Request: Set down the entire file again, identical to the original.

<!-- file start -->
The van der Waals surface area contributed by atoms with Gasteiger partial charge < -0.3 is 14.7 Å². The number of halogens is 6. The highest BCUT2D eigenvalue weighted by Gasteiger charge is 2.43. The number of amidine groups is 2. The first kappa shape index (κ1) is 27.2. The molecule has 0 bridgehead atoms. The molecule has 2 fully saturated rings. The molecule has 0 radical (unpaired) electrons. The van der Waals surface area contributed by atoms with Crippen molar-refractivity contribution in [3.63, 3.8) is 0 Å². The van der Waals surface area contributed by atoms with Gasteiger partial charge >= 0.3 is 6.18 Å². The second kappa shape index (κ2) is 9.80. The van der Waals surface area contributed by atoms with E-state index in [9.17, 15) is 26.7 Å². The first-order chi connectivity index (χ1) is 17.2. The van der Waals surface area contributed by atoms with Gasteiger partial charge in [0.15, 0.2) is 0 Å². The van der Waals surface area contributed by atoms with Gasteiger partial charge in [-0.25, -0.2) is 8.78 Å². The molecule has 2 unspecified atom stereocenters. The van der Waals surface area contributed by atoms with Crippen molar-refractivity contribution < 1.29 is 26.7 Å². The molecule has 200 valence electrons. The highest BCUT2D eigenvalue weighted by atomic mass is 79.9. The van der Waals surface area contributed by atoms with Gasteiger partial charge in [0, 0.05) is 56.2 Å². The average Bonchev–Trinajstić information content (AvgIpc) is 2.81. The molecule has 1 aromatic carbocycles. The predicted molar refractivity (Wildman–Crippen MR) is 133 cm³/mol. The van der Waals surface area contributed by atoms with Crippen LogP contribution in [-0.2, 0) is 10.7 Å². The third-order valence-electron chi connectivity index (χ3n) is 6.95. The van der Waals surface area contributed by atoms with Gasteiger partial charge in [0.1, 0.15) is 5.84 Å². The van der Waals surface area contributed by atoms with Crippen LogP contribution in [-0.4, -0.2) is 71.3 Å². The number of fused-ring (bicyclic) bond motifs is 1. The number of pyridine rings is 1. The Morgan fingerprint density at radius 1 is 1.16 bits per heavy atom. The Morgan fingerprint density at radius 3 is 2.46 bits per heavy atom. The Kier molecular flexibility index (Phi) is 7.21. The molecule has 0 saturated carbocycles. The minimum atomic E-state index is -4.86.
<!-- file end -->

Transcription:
The van der Waals surface area contributed by atoms with Gasteiger partial charge < -0.3 is 14.7 Å². The number of halogens is 6. The highest BCUT2D eigenvalue weighted by Gasteiger charge is 2.43. The number of amidine groups is 2. The first kappa shape index (κ1) is 27.2. The molecule has 0 bridgehead atoms. The molecule has 2 fully saturated rings. The molecule has 0 radical (unpaired) electrons. The van der Waals surface area contributed by atoms with Crippen molar-refractivity contribution in [3.63, 3.8) is 0 Å². The van der Waals surface area contributed by atoms with Gasteiger partial charge >= 0.3 is 6.18 Å². The second kappa shape index (κ2) is 9.80. The van der Waals surface area contributed by atoms with E-state index in [9.17, 15) is 26.7 Å². The first-order chi connectivity index (χ1) is 17.2. The van der Waals surface area contributed by atoms with Gasteiger partial charge in [0.15, 0.2) is 0 Å². The van der Waals surface area contributed by atoms with Gasteiger partial charge in [-0.25, -0.2) is 8.78 Å². The molecule has 2 unspecified atom stereocenters. The van der Waals surface area contributed by atoms with Crippen molar-refractivity contribution < 1.29 is 26.7 Å². The molecule has 200 valence electrons. The highest BCUT2D eigenvalue weighted by atomic mass is 79.9. The van der Waals surface area contributed by atoms with Gasteiger partial charge in [0, 0.05) is 56.2 Å². The average Bonchev–Trinajstić information content (AvgIpc) is 2.81. The molecule has 1 aromatic carbocycles. The predicted molar refractivity (Wildman–Crippen MR) is 133 cm³/mol. The van der Waals surface area contributed by atoms with Crippen LogP contribution in [-0.2, 0) is 10.7 Å². The third-order valence-electron chi connectivity index (χ3n) is 6.95. The van der Waals surface area contributed by atoms with Gasteiger partial charge in [0.1, 0.15) is 5.84 Å². The van der Waals surface area contributed by atoms with Crippen LogP contribution in [-0.4, -0.2) is 71.3 Å². The number of fused-ring (bicyclic) bond motifs is 1. The number of pyridine rings is 1. The Morgan fingerprint density at radius 1 is 1.16 bits per heavy atom. The Morgan fingerprint density at radius 3 is 2.46 bits per heavy atom. The Kier molecular flexibility index (Phi) is 7.21. The molecule has 0 saturated carbocycles. The minimum atomic E-state index is -4.86.